UK: Road pricing drives out custom along with the car.

UK: Road pricing drives out custom along with the car. - The debate over transport is hotting up. The Government's White Paper on the subject is scheduled for next May - although its consultation process ended last month. Everyone is agreed on the need t

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Last Updated: 31 Aug 2010

The debate over transport is hotting up. The Government's White Paper on the subject is scheduled for next May - although its consultation process ended last month. Everyone is agreed on the need to reduce car dependency, and one radical solution is to charge vehicles a fee for travelling into city centres. Leicester City Council set up an experiment two months ago to charge volunteer drivers on oneroute into the centre. If successful, other city councils may well follow suit.

But the idea is one to which businesses are reacting with alarm. 'We are totally opposed to making drivers pay,' says Manchester Chamber of Commerce's policy manager, Ian Kerr. A levy on lorries is one concern, but so is the impact on the company car. Adds Kerr: 'If you make things difficult for company car users, you run the risk of deterring investors as well as driving out existing companies.' The fear that road pricing could drive custom out of certain city centres is also voiced by Peter Stillwell, chief executive at Edinburgh Chamber of Commerce: 'Road pricing is a major debate which the business community views with great apprehension.

We don't totally reject it if it's done across the board. Otherwise, the city's economic strength and competitive edge could be lost to, say, Glasgow, if that city decides not to do it.'

It is important to distinguish between essential and non-essential car use, including company cars used for work and those seen as a perk, suggests Birmingham's policy director Tony Bradley. Company cars support the important regional automotive industry, he adds. The problem is that everybody sees their own journey as essential. Keith Horton, Leicester Chamber of Commerce and Industry's chief executive, is typical: 'I have to have my car. I need the kind of quick access which schemes such as Park and Ride won't ever give me.'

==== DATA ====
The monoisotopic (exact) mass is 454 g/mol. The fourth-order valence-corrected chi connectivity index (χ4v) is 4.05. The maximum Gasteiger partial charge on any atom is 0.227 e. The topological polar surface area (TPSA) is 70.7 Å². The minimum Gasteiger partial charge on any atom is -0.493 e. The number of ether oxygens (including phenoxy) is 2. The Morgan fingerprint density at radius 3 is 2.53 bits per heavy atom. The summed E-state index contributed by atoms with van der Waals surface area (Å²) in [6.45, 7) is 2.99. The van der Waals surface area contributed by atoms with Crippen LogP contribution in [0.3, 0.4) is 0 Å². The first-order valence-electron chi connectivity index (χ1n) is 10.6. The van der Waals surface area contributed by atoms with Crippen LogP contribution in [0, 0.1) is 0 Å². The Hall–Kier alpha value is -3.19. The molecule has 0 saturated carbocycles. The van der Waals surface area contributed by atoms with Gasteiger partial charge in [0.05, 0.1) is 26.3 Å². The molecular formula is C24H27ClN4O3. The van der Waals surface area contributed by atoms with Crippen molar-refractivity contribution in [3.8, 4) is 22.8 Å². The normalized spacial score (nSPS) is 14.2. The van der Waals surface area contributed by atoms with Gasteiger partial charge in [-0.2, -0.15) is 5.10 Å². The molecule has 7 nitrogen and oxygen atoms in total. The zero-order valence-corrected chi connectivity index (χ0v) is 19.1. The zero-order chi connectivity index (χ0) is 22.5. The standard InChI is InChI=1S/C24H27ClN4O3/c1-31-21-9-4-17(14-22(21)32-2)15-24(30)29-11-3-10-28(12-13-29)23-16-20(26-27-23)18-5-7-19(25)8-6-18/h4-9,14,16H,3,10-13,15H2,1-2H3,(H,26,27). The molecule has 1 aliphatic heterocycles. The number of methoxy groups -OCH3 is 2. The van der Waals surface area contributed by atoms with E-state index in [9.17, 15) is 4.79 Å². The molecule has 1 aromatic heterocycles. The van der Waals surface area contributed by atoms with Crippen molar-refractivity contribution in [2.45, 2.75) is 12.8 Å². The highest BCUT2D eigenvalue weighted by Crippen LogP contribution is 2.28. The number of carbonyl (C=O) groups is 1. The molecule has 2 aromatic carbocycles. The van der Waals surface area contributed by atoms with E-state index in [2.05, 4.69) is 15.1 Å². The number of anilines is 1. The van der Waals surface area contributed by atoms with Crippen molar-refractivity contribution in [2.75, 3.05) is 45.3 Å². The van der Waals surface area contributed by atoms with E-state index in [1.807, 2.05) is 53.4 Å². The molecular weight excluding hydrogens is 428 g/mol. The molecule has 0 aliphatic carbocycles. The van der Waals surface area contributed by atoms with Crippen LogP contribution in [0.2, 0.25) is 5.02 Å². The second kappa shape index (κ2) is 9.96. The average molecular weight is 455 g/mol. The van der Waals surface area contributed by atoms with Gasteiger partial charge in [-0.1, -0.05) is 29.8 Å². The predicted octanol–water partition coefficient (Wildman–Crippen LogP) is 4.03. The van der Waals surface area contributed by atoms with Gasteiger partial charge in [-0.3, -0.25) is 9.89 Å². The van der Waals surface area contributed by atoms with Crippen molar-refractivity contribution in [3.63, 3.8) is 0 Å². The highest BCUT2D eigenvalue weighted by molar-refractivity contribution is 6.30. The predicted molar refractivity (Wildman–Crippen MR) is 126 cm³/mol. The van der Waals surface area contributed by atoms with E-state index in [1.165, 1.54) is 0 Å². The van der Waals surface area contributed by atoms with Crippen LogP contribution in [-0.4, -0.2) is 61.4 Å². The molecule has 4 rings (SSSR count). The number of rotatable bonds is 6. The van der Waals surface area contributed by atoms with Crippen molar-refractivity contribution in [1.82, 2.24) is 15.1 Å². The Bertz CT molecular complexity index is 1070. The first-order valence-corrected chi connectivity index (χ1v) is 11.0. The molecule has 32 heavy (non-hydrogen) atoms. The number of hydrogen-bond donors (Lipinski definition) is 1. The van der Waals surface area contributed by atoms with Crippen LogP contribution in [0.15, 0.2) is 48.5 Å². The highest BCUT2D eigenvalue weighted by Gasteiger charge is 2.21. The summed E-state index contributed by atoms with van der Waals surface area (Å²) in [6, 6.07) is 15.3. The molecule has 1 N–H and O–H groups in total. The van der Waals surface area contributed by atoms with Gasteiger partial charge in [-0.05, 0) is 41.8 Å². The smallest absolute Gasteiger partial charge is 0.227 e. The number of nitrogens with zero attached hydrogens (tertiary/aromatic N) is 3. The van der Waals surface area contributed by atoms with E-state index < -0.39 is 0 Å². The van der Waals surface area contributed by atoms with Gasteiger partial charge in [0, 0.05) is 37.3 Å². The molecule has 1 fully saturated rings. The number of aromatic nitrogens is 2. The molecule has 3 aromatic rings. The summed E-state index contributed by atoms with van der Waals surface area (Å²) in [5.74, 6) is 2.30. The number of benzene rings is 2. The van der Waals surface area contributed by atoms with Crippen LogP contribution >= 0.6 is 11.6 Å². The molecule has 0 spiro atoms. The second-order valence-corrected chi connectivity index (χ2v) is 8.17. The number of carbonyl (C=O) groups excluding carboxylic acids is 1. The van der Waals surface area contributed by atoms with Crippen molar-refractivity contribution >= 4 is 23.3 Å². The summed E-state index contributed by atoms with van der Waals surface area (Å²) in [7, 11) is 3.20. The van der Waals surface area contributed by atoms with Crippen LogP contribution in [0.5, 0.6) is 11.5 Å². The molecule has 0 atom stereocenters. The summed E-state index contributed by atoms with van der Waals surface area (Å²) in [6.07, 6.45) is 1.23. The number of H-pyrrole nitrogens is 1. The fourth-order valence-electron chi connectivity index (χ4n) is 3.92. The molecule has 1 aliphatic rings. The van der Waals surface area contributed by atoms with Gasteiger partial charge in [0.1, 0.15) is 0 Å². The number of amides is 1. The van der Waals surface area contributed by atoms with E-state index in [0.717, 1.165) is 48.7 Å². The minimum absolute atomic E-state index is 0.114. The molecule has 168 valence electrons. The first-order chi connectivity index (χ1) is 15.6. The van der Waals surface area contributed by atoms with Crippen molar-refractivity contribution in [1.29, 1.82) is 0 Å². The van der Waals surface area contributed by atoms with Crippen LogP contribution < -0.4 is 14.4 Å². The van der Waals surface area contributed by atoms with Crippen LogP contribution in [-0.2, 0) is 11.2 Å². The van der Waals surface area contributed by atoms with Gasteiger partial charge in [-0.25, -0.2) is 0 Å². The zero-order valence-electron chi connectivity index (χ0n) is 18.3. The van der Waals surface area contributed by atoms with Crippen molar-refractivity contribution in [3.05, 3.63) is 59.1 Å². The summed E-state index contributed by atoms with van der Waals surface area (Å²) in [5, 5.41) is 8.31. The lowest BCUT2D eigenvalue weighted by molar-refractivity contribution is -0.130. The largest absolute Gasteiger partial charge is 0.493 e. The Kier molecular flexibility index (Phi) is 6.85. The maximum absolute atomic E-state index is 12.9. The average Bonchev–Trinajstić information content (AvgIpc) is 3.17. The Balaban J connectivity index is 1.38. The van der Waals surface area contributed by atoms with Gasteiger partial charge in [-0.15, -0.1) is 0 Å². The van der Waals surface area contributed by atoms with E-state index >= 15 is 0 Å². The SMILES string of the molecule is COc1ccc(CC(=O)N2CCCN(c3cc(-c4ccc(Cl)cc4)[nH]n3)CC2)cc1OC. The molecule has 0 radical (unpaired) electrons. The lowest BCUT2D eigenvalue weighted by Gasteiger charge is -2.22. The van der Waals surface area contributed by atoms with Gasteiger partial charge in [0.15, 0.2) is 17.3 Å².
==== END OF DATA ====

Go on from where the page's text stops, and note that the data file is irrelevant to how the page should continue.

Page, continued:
London alone defends the idea. Last June its chamber of commerce conducted research which showed 84% of business leaders supported the principle of road pricing for vehicles coming into the city, provided that the proceeds are used to improve public services. People are talking about pricing almost as if it's inevitable, says London Chamber of Commerce and Industry's policy director Andrew Hawkins, and a mayor, if elected next year, would have powers to carry it out. 'We have seen a complete about-turn over the last two years from the car as a symbol of freedom to the car as a problem,' says Hawkin.

He distinguishes between 'smart' and 'dumb' pricing systems, where the former is applied only at peak times, the latter all the time. But there could be a fatal catch-22, he adds. If pricing does work as a deterrent, no money would be raised to improve public transport. And his conclusion - the need to offer the carrot of improved public transport before the stick of pricing - is a point on which all business communities agree.

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